Art Monthly Magazine
Fiercely independent since 1976
Issue 451, November 2021
Hiwa K, Diagonal, 2008
Hiwa K interviewed by Chris Clarke
For me, it is important in every work to be a betrayer, to not be loyal to my ideas. Otherwise you become a designer. And sometimes you have to surprise yourself. I cannot make a setting and stick to it, because I get stuck in it.
Jason Hirata, ‘From Now in Then’, installation view at Fanta-MLN with Painted Square, 2021, on the floor and Car, 2021, which took viewers wherever they need to go after visiting the exhibition
Saim Demircan finds that working remotely has given rise to new ways to think about accessibility, labour and authorship
Perhaps the absence of the artist commits a final act of anti-objectification, eschewing the prerequisite in the art world to be ‘everywhere’ at all times.
Barbican Stories: an indispensable record of discrimination in the workplace
Chris Hayes argues that, despite its faults, social media can still be used a tool against powerful vested interests
Part of what fascinates me about the art world’s use of Instagram is this tension: how fluidly a vernacular of call-outs and accountability, calls to defund and abolish, are adopted and performed on platforms that are easily dismissed and rarely carry any stakes.
From the Back Catalogue
Activism as Art
Activism is not an add-on says Tom Snow
First published 2019 – now free online
Adam Farah, Spiritual Teething
Larne Abse Gogarty tugs at the cultural references of the London-born artist also known as free.yard
Farah offers a way of negotiating nostalgia, sentiment and universality while asking viewers to negotiate their own particularities of class, race and history.
Why do cultural agencies persist with stifling bureaucratic language that acts as a barrier to non-corporate voices?
When applying for a grant, for example, the first test of eligibility appears to be whether the applicant can understand and negotiate – digest – the sheer quantity of verbiage required in the process.
University lecturers go on strike at the Royal College of Art and Goldsmiths; Cuban artist Tania Bruguera agrees to political exile in return for the release of activists; Manchester’s Centre for Chinese Contemporary Art restructures in response to accusations of institutional racism; Unesco finally recommends that the Parthenon Sculptures be returned to Greece; plus the latest on galleries, people, prizes and more.
Peggy Ahwesh, Lessons of War, 2014, Spike Island
Thea Djordjadze: all building as making
Martin Gropius Bau, Berlin
Gregg Bordowitz: I Wanna Be Well
MoMA PS1, New York
Peggy Ahwesh: Vision Machines
Spike Island, Bristol
Margate Now: Sunken Ecologies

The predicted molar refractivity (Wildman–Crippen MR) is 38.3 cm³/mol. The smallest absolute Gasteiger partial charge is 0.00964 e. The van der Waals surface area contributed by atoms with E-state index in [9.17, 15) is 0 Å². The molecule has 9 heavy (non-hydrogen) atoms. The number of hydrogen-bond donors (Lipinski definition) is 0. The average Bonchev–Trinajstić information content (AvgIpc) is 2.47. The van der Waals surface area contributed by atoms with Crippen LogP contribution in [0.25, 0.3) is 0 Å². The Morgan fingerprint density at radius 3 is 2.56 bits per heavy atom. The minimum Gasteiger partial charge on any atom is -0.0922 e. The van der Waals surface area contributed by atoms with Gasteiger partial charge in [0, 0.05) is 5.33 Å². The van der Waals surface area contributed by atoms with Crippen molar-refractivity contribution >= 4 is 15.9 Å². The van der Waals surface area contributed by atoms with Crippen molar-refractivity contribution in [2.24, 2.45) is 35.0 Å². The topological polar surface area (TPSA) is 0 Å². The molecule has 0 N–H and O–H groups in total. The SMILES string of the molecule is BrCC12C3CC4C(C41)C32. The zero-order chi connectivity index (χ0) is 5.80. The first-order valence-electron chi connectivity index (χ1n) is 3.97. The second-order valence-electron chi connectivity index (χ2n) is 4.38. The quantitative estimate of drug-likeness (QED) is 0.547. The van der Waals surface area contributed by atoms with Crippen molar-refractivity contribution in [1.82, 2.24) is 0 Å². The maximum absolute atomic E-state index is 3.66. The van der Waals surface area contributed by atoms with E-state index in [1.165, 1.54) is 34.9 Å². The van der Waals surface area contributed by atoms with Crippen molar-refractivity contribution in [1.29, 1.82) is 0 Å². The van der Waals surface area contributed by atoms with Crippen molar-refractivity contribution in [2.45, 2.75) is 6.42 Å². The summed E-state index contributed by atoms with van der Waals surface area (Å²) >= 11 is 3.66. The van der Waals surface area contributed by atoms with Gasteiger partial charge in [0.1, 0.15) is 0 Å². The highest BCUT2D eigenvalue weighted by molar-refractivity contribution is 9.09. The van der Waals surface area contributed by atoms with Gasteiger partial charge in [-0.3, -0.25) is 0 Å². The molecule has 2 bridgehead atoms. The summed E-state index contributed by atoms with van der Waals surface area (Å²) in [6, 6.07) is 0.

Royal Esplanade, Westbrook
Ellen Mara De Wachter
Tip of the Iceberg
Focal Point Gallery, Southend-on-Sea
Luisa Lorenza Corna
Angelica Mesiti: In the Round
Talbot Rice Gallery, Edinburgh
Untitled: Art on the conditions of our time
Kettle’s Yard, Cambridge
Gustav Metzger at the Merz Barn
Merz Barn, Elterwater
The Toe, The Horse, The Sister
Maria Zahle: The Toe, The Horse, The Sister
Maria Zahle’s new publication is a book and an art-object that’s at least as concerned with breath as it is with geometry. The paper has been cut and styled and patterned with shapes, gaps, marks, typographic flourishes, intrusions upon the text. These intrusions become part of the language.
Boris Groys: Logic of the Collection
Boris Groys goes on to suggest that our inability to situate contemporary art anywhere else than ‘in an invisible space between the norm and the deviation from the norm’ means that we should all adopt the temporal position of the migrant.
Bluecoat, Liverpool: The UK’s First Arts Centre
Bluecoat’s success in reinventing itself complemented the arrival of Tate Liverpool in 1988, and gave rise to Merseyside Moviola and the creation of Foundation for Art and Creative Technology (FACT), helping to secure the city’s European Capital of Culture status in 2008.
Urias, Racha, 2020
Notes on Travecacceleration
In the titular video made in collaboration with Occulted and Joaquim Ramalho, Ode appears as a digital oracle, or orixá, who speaks from the hypermediated spectacle of the travesti and colonial archives.
Diego Marcon, The Parents’ Room, 2021
Letter from Naples
The ambition that Giuseppe Morra brought to Naples is still detectable at his foundation, which has a hare-brained grandeur: its exhibitions have been mapped out for 100 years.
Malgorzata Markiewicz, Medusa, 2021, Styrian Armoury
Letter from Graz
In contrast to the stilted, familiar and rather cold vision of the continent that came across in ‘Europe: Ancient Futures’, here was a Mitteleuropa in the true sense of the word.
Flora Yukhnovich, I’ll Have What She’s Having, 2020, estimated at £60,000–80,000, sold for £2.3m
In the past couple of years, the London market has looked fragile in the wake of Brexit, the expansion of Paris, the exodus of Italian dealers and the explosion of Asia into western markets. This year, Sotheby’s gave up about £60m of art, mostly by contemporary western artists, to its Hong Kong branch for a sale the week before Frieze.
Beeple, Abundance, 2021, NFT physical token
Automatic for the Beeple
One of the highest-losing underbidders for Beeple’s Abundance NFT was Amir Soleymani, who was then required by Nifty Gateway to pay $650,000 for a numbered ‘second edition’. Soleymani was unaware that his initial registration for the auction had included a commitment to such a ‘second edition’ purchase, which he did not want, and refused to pay.
Art Monthly delivers hard copy to your door